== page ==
Photo caption: Alex Thomsom (left) and Ainol Yaacob
BP Global Business Centre
BP is a leading multinational oil and gas company with operations in around 80 countries worldwide. In Malaysia its shared services arm was launched in 1999 to support the finance function for operations in Malaysia and Singapore.
Becoming a global centre
It has gradually grown to be a global centre of excellence supporting BP businesses and functions worldwide. From an employee strength of 20 at inception, it now stands at more than 1,000 with expertise in business services such as finance, corporate tax, human resources (HR), indirect procurement and information technology (IT).
According to Ainol Yaacob, head of tax compliance and reporting, BP constantly strives to add to its capability on the basis of experience and quality of talent. This approach allows BP to continually move up the value chain and expand its role within the BP Group, right here in Malaysia.
BP has five global business centres worldwide (Kuala Lumpur, Chicago, Budapest, Cape Town and Melbourne). Cost competitiveness always matters, however, for BP it is not the only factor.
Tapping the talent pool
Success will be determined by its ability to meet future business needs by building core expertise. Recognising this, BP is focused on building the local talent pool complemented by expert global talent where required.
“Technical skills are not the only requisite. We are looking to develop our people and prepare them for future leadership roles,” says Ainol.
In the case of its corporate tax division, BP was able to recruit high quality finance and accounting talent locally. Even so, they also require talent with experience and expertise gleaned in markets where key operations are located.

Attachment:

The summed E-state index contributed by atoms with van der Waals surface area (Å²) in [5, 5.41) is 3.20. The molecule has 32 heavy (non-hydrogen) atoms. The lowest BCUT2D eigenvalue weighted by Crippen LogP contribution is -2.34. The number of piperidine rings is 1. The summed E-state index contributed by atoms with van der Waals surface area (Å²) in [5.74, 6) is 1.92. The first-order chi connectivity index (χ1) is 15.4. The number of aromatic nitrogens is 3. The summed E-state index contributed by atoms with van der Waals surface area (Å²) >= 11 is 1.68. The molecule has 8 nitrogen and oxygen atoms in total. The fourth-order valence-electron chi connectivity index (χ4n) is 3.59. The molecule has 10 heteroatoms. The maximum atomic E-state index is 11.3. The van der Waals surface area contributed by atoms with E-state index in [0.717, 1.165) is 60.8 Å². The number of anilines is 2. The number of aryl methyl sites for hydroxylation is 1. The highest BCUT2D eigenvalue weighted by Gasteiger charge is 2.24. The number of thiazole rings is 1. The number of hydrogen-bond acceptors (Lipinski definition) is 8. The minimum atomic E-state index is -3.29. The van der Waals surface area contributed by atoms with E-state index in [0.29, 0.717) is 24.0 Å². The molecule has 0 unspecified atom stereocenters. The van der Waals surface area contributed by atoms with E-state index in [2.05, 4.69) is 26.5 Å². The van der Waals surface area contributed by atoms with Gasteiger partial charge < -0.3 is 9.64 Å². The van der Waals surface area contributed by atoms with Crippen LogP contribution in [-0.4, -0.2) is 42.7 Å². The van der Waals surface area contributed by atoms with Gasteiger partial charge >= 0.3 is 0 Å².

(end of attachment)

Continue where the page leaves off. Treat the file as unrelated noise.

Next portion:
For instance, to support its business in the United States, BP with assistance from TalentCorp, recently hired a returning Malaysian from the United States. With his US tax experience, he was able to help the Malaysian team accelerate their technical up-skilling, as well as practical applications of US tax laws.
Ainol says that in cases where they are developing expertise in a new area, they sometimes need to access talent outside Malaysia.
An example would be in the area of indirect procurement, in which BP helps internal stakeholders buy services such as facilities, HR or IT services. He explains that indirect procurement requires an understanding of business requirements as well as strong commercial and negotiating skills.
According to him, this field is relatively new in Malaysia and finding suitable local talent has proven a challenge.
Ainol believes that this mix of local and international hires creates a positive synergy, adds to the existing rich diversity of teams in BP and helps develop local talent.
As he explains,
Our new commercial director is from BP China and has already brought us a new international perspective and an understanding of how things work at other successful businesses.
Alex Thomson who heads the business operations in Kuala Lumpur has been with BP for over 30 years. His experience and knowledge of BP helps tremendously in providing direction and identifying improvement areas for the Malaysian centre of excellence.
“Going forward, we will continue to pursue a strategy to develop local talent, looking to bring in international talent mainly to close critical skill and experience gaps. I am very impressed with the support we have received from the relevant authorities,” says Thomson.
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